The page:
I. Am. Sick. (Updated)

It happens maybe twice a year at most, and I usually burn through it in half the time most others take. But I can always feel it coming on: slight throb when I turn my head too quick, I actually turn the fan off at work, and I feel tired but not sleepy. If I can power through the next day and a half of work, I can burn it out this weekend and save my vacation days (crap… decided to take one anyway. No sense in giving it to everyone else, although I have no idea who gave it to me).

I’ve learned that if I sit very, very still, it’s not so bad.

Time for some soups and 7-Up Sprite. You know, I can’t drink Sprite any other time, so if I think I’m sick and it tastes good to me, I’m sick.

Good thing it’s THIS weekend, too, ’cause I have plans for the next. I also start getting some trippy dreams absolutely free of charge.

3 thoughts on “I. Am. Sick. (Updated)

  1. Hey, lets establish a timeline, for anyone who’s curious:

    12pm EST – Onset. Started feeling chilly at work.
    2 hours – Long-sleeved hoodie worn in Florida summer.
    7 hours – Went to the store for supplies. Sat in car for a while. Sitting very still feels wonderful.
    8 hours – Took Dayquil for multi-symptom (trying to see what it improves). Achy better, chills subside, no coughing to speak of, almost nothing solid in restroom.
    12 hours – Did I mention moving hurts?
    19 hours – Took another dose of Dayquil. Not sure that’s the best I should be taking. Fruit poptarts and Sprite for breakfast; everything stays down.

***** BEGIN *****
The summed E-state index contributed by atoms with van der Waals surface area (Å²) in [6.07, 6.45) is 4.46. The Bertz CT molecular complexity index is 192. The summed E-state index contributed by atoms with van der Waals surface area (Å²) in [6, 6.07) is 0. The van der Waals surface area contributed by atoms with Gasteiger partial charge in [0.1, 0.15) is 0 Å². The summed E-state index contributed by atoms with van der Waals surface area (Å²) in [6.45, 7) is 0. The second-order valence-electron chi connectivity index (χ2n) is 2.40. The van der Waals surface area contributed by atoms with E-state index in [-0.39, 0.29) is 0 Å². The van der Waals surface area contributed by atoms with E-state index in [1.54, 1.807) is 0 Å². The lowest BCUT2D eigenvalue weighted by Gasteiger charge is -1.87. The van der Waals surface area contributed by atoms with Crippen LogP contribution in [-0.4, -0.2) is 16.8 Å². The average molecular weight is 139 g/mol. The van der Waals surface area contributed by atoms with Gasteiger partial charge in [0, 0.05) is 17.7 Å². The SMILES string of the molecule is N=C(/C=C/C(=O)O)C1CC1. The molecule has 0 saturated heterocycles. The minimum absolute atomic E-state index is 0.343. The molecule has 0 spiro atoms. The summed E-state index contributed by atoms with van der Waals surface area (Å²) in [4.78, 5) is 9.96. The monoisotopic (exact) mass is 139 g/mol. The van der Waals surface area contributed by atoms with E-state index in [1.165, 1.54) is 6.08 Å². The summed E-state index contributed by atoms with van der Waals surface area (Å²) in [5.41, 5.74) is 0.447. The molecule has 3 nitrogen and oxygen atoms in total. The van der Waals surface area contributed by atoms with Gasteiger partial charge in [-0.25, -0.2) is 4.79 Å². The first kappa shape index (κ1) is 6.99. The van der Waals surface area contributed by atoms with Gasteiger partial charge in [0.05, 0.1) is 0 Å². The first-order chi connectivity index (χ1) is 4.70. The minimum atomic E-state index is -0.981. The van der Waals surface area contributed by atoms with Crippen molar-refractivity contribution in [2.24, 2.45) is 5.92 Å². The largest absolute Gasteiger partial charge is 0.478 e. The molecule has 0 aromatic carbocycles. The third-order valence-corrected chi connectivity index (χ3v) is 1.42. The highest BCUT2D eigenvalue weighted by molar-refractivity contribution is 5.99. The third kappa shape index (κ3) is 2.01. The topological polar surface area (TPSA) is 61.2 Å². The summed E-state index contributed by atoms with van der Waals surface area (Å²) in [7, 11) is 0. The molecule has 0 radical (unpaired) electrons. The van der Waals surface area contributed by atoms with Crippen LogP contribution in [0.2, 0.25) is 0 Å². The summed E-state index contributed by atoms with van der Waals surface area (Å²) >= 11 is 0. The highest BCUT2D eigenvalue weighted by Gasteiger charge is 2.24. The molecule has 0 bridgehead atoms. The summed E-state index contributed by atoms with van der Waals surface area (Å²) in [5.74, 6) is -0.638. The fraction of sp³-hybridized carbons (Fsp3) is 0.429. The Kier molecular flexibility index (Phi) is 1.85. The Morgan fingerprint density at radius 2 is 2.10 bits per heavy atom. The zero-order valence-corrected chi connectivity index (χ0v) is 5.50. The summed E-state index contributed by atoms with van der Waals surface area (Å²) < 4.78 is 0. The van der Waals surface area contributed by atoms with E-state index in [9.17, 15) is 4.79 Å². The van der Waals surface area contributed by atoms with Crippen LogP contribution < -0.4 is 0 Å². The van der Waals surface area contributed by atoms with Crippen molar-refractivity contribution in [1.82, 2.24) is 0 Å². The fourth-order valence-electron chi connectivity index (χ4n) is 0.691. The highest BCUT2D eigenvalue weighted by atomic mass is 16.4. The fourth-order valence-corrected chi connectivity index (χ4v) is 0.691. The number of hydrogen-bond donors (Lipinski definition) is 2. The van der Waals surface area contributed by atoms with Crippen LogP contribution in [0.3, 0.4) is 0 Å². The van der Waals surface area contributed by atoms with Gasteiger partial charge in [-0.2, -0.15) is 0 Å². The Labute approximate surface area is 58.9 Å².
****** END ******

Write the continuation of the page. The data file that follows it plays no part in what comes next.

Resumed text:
22 hours – Woke again, checked email, bach to sleep.
    24 hours – Chicken noodle soup and Sprite for lunch. s’okay. Dayquil one last time.
    28 hours – Started looking at symptomatic relief. Dayquil (like NyQuil) has a main ingredient of Acetaminophen (Tylenol), but the dose of about half of what straight Tylenol is.
    30 hours – Switching to 1000 mg Tylenol to hit my main symptoms.
    31 hours – Yep, med switch good choice. Feeling like my old self.
    33 hours – Ate chicken noodle soup, thought about pizza.
    36 hours – Another 1000 mg of Tylenol, and trying hard to sleep.
    43 hours – It’s 7am on Saturday, and the meds should have run out hours ago, but I’m not chilly. Guessing the fever broke. Taking another 1000 mg Tylenol, taking it easy this morning.

  2. 48 hours – Decided feel well enough for a movie. Saw “Angels & Demons.”
    51 hours – “A&D” WAY better than the “Da Vinci Code.” Tummy roiling; hungry? Feeling a little nippy; dropped dose to 500 mg Tylenol.

  3. 54 hours – Dinner time again. No headache, no aches at all. No solid food (aka nothing but soup) equals non-solid results (did you know that chicken noodle soup broth doesn’t change consistency after being filtered through a human body? Sorry, couldn’t resist!) So, it’s time for some real food. Missed steak night on Friday, so Saturday will have to do.
    56 hours – Happily full of spicy steak and potatoes (don’t try this at home, kids; my cast-iron stomach was tempered in the mountains and trailer parks of West “by God” Virginia).
    60 hours – Tired AND sleepy (once again, meat and potatoes to the rescue!) One more 500 mg Tylenol before bed, just in case.
    68 hours – Awake. Bouncing off the walls. “Solid” morning (if you have to ask, don’t). Meds purged. Thirsty! And that, kids, is how you kick the flu’s butt in under 72 hours (that’s less than 3 days for you civilian types). Special thanks goes to my work supervisor for preemptively suggesting planned time off to deal with it.

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